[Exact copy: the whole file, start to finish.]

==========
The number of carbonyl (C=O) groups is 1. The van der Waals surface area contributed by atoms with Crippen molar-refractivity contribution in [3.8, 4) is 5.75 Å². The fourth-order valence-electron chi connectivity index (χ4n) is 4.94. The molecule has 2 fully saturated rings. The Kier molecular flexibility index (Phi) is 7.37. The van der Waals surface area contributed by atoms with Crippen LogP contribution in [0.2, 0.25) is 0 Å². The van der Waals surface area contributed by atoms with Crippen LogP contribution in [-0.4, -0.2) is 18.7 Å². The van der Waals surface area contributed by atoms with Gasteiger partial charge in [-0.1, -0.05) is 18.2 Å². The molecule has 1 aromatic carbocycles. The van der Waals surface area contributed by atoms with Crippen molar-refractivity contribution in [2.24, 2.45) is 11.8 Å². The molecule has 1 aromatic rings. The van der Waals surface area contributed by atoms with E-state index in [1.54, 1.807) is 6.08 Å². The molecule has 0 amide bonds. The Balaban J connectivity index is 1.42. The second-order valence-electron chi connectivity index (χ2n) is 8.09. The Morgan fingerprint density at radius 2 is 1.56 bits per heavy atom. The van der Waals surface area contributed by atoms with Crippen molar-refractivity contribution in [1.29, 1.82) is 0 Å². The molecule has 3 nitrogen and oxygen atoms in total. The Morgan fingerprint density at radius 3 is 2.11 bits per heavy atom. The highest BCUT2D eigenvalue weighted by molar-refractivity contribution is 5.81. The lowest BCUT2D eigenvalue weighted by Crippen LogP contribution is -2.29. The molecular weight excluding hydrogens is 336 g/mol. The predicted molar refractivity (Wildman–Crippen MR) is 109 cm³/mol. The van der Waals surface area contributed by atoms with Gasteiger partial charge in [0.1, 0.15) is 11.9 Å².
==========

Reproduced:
The number of carbonyl (C=O) groups is 1. The van der Waals surface area contributed by atoms with Crippen molar-refractivity contribution in [3.8, 4) is 5.75 Å². The fourth-order valence-electron chi connectivity index (χ4n) is 4.94. The molecule has 2 fully saturated rings. The Kier molecular flexibility index (Phi) is 7.37. The van der Waals surface area contributed by atoms with Crippen LogP contribution in [0.2, 0.25) is 0 Å². The van der Waals surface area contributed by atoms with Crippen LogP contribution in [-0.4, -0.2) is 18.7 Å². The van der Waals surface area contributed by atoms with Gasteiger partial charge in [-0.1, -0.05) is 18.2 Å². The molecule has 1 aromatic carbocycles. The van der Waals surface area contributed by atoms with Crippen molar-refractivity contribution in [2.24, 2.45) is 11.8 Å². The molecule has 1 aromatic rings. The van der Waals surface area contributed by atoms with E-state index in [1.54, 1.807) is 6.08 Å². The molecule has 0 amide bonds. The Balaban J connectivity index is 1.42. The second-order valence-electron chi connectivity index (χ2n) is 8.09. The Morgan fingerprint density at radius 2 is 1.56 bits per heavy atom. The van der Waals surface area contributed by atoms with Crippen molar-refractivity contribution in [1.29, 1.82) is 0 Å². The molecule has 3 nitrogen and oxygen atoms in total. The Morgan fingerprint density at radius 3 is 2.11 bits per heavy atom. The highest BCUT2D eigenvalue weighted by molar-refractivity contribution is 5.81. The lowest BCUT2D eigenvalue weighted by Crippen LogP contribution is -2.29. The molecular weight excluding hydrogens is 336 g/mol. The predicted molar refractivity (Wildman–Crippen MR) is 109 cm³/mol. The van der Waals surface area contributed by atoms with Gasteiger partial charge in [0.1, 0.15) is 11.9 Å².